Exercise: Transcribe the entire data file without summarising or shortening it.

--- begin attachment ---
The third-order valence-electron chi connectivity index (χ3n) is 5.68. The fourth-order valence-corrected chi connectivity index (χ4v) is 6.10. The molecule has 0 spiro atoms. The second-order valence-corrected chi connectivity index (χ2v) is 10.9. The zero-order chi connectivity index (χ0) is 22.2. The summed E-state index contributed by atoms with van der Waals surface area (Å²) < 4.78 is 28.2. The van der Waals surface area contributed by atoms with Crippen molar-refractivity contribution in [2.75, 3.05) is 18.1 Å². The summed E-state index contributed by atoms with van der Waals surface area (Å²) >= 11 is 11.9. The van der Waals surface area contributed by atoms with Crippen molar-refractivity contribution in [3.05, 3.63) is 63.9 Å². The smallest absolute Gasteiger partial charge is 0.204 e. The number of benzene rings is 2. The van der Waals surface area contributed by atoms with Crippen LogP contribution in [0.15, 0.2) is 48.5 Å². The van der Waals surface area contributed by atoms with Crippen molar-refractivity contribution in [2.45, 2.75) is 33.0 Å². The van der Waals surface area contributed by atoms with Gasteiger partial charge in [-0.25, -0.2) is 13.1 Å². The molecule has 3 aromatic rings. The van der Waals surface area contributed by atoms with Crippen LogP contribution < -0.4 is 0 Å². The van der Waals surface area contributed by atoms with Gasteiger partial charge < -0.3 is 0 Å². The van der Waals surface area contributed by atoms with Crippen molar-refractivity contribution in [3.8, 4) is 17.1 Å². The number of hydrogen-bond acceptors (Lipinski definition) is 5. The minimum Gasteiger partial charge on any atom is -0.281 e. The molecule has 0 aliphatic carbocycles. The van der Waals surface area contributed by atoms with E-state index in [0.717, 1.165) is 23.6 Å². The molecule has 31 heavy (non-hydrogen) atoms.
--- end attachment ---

The third-order valence-electron chi connectivity index (χ3n) is 5.68. The fourth-order valence-corrected chi connectivity index (χ4v) is 6.10. The molecule has 0 spiro atoms. The second-order valence-corrected chi connectivity index (χ2v) is 10.9. The zero-order chi connectivity index (χ0) is 22.2. The summed E-state index contributed by atoms with van der Waals surface area (Å²) < 4.78 is 28.2. The van der Waals surface area contributed by atoms with Crippen molar-refractivity contribution in [2.75, 3.05) is 18.1 Å². The summed E-state index contributed by atoms with van der Waals surface area (Å²) >= 11 is 11.9. The van der Waals surface area contributed by atoms with Crippen molar-refractivity contribution in [3.05, 3.63) is 63.9 Å². The smallest absolute Gasteiger partial charge is 0.204 e. The number of benzene rings is 2. The van der Waals surface area contributed by atoms with Crippen LogP contribution in [0.15, 0.2) is 48.5 Å². The van der Waals surface area contributed by atoms with Crippen molar-refractivity contribution in [2.45, 2.75) is 33.0 Å². The van der Waals surface area contributed by atoms with Gasteiger partial charge in [-0.25, -0.2) is 13.1 Å². The molecule has 3 aromatic rings. The van der Waals surface area contributed by atoms with Crippen LogP contribution < -0.4 is 0 Å². The van der Waals surface area contributed by atoms with Gasteiger partial charge < -0.3 is 0 Å². The van der Waals surface area contributed by atoms with Crippen molar-refractivity contribution in [3.8, 4) is 17.1 Å². The number of hydrogen-bond acceptors (Lipinski definition) is 5. The minimum Gasteiger partial charge on any atom is -0.281 e. The molecule has 0 aliphatic carbocycles. The van der Waals surface area contributed by atoms with E-state index in [0.717, 1.165) is 23.6 Å². The molecule has 31 heavy (non-hydrogen) atoms.